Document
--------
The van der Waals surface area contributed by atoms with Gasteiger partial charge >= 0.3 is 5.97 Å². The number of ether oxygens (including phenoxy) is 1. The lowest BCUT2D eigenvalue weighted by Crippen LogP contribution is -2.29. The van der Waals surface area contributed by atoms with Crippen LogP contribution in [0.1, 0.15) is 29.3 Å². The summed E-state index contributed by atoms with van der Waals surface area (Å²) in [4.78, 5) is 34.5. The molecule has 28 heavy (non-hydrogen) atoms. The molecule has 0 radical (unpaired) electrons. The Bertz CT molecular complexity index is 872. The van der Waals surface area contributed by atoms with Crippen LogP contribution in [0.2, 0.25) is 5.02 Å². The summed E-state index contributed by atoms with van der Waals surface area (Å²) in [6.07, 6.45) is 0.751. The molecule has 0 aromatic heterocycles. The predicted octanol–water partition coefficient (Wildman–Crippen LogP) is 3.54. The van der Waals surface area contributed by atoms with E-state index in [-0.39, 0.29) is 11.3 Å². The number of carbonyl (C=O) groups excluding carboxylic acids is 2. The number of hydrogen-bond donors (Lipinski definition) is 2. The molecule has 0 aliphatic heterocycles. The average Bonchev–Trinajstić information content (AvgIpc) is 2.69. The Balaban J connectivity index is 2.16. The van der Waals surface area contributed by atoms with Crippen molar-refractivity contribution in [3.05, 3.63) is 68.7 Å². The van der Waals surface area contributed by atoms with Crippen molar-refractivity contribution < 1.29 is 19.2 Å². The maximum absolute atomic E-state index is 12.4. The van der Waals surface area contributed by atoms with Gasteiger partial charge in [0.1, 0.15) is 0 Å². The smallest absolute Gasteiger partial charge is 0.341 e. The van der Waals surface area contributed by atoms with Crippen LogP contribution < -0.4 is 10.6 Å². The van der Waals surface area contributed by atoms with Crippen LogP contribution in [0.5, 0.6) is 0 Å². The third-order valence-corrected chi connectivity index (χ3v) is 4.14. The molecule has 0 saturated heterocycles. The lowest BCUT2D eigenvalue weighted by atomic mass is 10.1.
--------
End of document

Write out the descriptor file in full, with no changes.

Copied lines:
The van der Waals surface area contributed by atoms with Gasteiger partial charge >= 0.3 is 5.97 Å². The number of ether oxygens (including phenoxy) is 1. The lowest BCUT2D eigenvalue weighted by Crippen LogP contribution is -2.29. The van der Waals surface area contributed by atoms with Crippen LogP contribution in [0.1, 0.15) is 29.3 Å². The summed E-state index contributed by atoms with van der Waals surface area (Å²) in [4.78, 5) is 34.5. The molecule has 28 heavy (non-hydrogen) atoms. The molecule has 0 radical (unpaired) electrons. The Bertz CT molecular complexity index is 872. The van der Waals surface area contributed by atoms with Crippen LogP contribution in [0.2, 0.25) is 5.02 Å². The summed E-state index contributed by atoms with van der Waals surface area (Å²) in [6.07, 6.45) is 0.751. The molecule has 0 aromatic heterocycles. The predicted octanol–water partition coefficient (Wildman–Crippen LogP) is 3.54. The van der Waals surface area contributed by atoms with E-state index in [-0.39, 0.29) is 11.3 Å². The number of carbonyl (C=O) groups excluding carboxylic acids is 2. The number of hydrogen-bond donors (Lipinski definition) is 2. The molecule has 0 aliphatic heterocycles. The average Bonchev–Trinajstić information content (AvgIpc) is 2.69. The Balaban J connectivity index is 2.16. The van der Waals surface area contributed by atoms with Crippen molar-refractivity contribution in [3.05, 3.63) is 68.7 Å². The van der Waals surface area contributed by atoms with Crippen molar-refractivity contribution < 1.29 is 19.2 Å². The maximum absolute atomic E-state index is 12.4. The van der Waals surface area contributed by atoms with Gasteiger partial charge in [0.1, 0.15) is 0 Å². The smallest absolute Gasteiger partial charge is 0.341 e. The van der Waals surface area contributed by atoms with Crippen LogP contribution < -0.4 is 10.6 Å². The van der Waals surface area contributed by atoms with Crippen LogP contribution in [0.5, 0.6) is 0 Å². The third-order valence-corrected chi connectivity index (χ3v) is 4.14. The molecule has 0 saturated heterocycles. The lowest BCUT2D eigenvalue weighted by atomic mass is 10.1.